Last edited by acillatem; 11-09-08 at 01:50 PM.
  #13  
Old 11-09-08, 03:51 PM
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Originally Posted by 30yearTech View Post
The best way to make sure everything is cleaned out thoroughly is to remove the carburetor and disassemble it, otherwise you may be doing it more then once, but you can try just spraying out the float bowl and jets and see it that works.

As long as any gaskets or O-rings are not damaged, you should be able to reuse with no ill effects. If you have compressed air it's also good to blow out all the orifices after spraying with cleaner.
O.k. there is talk about removing the pilot screw and cleaning it.......does it simply unscrew and screw back in, and how do I get to the jets???? Nothing in that doagram shows a thing about disassembling the carb.
 
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Old 11-09-08, 04:07 PM
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You should take off the float bowl, remove the float and float needle / seat as well as the main jet and nozzle. Remove the screw covering the pilot jet and clean everything.

I think I have a carburetor similar to what you should have, I will take some pictures and post them for you.

Oops, my mistake, The carburetor I have is for a GC not a GX.
 

Last edited by 30yearTech; 11-09-08 at 05:18 PM. Reason: link added
  #15  
Old 11-09-08, 05:02 PM
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Originally Posted by 30yearTech View Post
You should take off the float bowl, remove the float and float needle / seat as well as the main jet and nozzle. Remove the screw covering the pilot jet and clean everything.

I think I have a carburetor similar to what you should have, I will take some pictures and post them for you.
Well, I've almost got to the point you're talking about since my last post. I removed the float bowl and the float. I took that pin out that holds the float on, but does that other plastic piece that the float basically hinges on come out also? Must be pressed in if it does. Didn't mess any more with that for now. I have the main jet and nozzle out.......they're one and the same, correct? You can see light through all the holes, though I will still clean it. I would imagine my problem is in the pilot jet, as things start getting small there, but that's where I'm stuck. There is talk in that dia gram of removing the pilot screw, cleaning it and putting it back. There is a screwdriver slot in that screw, but it deosn't unscrew. What am I missing here? Also, how do I get to the pilot jet? Thanks very much!
 
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Old 11-09-08, 05:09 PM
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Now I see the instructions for the pilot screw.......I guess you break it at the neck, and remove the remaining screw and then you have to install a new one, which I don't have. Is it necessary to remove the pilot screw?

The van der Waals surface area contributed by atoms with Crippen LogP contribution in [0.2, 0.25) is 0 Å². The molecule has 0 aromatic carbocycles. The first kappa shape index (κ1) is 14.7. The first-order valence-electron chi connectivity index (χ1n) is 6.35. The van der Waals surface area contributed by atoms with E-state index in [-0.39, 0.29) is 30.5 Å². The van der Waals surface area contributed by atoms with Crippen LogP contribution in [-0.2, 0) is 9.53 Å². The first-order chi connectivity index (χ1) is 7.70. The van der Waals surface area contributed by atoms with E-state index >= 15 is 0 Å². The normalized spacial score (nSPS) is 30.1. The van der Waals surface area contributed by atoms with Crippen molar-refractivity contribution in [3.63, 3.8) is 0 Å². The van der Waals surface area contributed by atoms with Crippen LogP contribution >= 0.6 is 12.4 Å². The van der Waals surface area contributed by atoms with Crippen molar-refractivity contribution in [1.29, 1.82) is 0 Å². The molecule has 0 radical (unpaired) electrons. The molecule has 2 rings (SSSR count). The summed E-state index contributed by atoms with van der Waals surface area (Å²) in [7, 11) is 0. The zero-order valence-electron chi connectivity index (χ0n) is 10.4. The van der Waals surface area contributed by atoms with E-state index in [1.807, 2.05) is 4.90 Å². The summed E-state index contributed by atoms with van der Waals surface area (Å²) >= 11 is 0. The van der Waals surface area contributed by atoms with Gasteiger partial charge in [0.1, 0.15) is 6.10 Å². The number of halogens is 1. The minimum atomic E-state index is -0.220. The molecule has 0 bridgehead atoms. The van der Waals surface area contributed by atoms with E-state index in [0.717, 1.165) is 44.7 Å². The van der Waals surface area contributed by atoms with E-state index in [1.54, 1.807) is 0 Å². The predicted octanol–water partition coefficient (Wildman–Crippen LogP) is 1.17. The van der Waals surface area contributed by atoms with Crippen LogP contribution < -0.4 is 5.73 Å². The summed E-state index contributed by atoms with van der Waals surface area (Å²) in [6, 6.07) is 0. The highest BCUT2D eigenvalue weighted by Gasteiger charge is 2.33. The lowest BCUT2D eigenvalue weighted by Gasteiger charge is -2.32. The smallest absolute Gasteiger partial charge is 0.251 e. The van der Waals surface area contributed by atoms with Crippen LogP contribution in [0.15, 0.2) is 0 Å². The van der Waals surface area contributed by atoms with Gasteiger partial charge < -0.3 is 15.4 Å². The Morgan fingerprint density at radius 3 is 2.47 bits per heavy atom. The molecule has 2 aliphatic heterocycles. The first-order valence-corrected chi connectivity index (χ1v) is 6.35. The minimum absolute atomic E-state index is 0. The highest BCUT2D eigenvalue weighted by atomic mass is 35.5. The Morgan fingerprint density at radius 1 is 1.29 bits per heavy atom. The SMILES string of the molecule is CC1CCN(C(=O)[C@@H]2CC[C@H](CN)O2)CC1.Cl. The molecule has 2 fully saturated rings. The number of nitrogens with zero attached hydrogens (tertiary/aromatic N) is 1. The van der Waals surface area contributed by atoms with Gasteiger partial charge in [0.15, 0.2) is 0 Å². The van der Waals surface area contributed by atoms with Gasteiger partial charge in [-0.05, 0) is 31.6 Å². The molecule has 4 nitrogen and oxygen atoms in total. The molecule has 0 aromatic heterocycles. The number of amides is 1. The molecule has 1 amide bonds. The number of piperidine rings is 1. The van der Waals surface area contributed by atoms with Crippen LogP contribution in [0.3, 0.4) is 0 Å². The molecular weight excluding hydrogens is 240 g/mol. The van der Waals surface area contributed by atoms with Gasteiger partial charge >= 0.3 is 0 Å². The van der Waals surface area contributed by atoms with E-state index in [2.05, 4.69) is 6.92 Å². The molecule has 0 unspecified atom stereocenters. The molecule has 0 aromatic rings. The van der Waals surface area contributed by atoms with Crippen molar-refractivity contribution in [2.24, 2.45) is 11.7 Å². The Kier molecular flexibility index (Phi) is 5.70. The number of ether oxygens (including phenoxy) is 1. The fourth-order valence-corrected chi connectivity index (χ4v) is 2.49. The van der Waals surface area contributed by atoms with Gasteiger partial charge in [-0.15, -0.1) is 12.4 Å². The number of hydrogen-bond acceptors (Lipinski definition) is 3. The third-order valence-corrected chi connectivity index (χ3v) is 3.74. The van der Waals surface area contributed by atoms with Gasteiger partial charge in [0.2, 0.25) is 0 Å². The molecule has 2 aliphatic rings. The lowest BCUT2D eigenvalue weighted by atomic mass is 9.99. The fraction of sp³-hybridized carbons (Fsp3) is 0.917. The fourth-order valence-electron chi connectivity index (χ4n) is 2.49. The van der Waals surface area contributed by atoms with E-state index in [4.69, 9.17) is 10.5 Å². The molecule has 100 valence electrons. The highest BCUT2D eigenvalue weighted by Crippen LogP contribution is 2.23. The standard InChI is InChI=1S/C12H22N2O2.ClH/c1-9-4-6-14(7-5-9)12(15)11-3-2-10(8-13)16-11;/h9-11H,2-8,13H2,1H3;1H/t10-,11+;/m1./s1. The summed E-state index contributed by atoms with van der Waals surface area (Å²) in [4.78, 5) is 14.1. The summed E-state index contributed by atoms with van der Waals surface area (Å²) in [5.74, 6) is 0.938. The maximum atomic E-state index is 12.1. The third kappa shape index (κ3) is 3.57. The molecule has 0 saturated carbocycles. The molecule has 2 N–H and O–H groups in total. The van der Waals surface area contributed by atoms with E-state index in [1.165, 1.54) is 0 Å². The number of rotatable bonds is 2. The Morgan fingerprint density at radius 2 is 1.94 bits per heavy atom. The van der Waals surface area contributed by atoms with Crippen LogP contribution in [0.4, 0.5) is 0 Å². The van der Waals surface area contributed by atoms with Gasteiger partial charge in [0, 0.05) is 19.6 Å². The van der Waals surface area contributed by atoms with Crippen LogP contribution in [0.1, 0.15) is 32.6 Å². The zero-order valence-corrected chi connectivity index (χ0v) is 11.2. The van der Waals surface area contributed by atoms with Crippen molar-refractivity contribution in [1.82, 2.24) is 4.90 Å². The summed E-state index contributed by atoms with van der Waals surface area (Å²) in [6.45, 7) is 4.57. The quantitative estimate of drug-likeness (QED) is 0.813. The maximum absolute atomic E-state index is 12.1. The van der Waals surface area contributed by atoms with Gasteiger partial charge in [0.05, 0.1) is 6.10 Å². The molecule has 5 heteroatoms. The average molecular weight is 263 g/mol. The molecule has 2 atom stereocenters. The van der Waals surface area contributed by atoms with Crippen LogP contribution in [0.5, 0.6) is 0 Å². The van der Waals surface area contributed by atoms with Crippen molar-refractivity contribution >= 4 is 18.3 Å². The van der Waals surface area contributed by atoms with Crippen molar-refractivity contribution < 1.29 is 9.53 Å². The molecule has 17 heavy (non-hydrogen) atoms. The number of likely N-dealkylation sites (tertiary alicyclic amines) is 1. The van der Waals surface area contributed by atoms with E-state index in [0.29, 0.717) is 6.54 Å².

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Old 11-09-08, 05:23 PM
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Originally Posted by acillatem View Post
Now I see the instructions for the pilot screw.......I guess you break it at the neck, and remove the remaining screw and then you have to install a new one, which I don't have. Is it necessary to remove the pilot screw?
I did not have a carburetor like the one on your engine, so I will just try and explain as best as I can.

No, you do not need to remove the pilot screw. You do need to clean out the pilot jet though. It's located in the plastic piece that snaps into the carburetor directly underneath the idle stop screw. Remove the idle stop screw and carefully pry the pilot jet assembly up out of the carburetor body. There is a small O-ring that seals this assembly in place and it has a tiny orifice in it that must be cleaned, this is most likely where your problem is. Also you will want to clean out the passages leading into and out of the area in the carburetor body where this snaps in.

The seat where your float pin hinges the float does not come out, so do not try and remove it.
 
  #18  
Old 11-09-08, 05:30 PM
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Originally Posted by 30yearTech View Post
I did not have a carburetor like the one on your engine, so I will just try and explain as best as I can.

No, you do not need to remove the pilot screw. You do need to clean out the pilot jet though. It's located in the plastic piece that snaps into the carburetor directly underneath the idle stop screw. Remove the idle stop screw and carefully pry the pilot jet assembly up out of the carburetor body. There is a small O-ring that seals this assembly in place and it has a tiny orifice in it that must be cleaned, this is most likely where your problem is. Also you will want to clean out the passages leading into and out of the area in the carburetor body where this snaps in.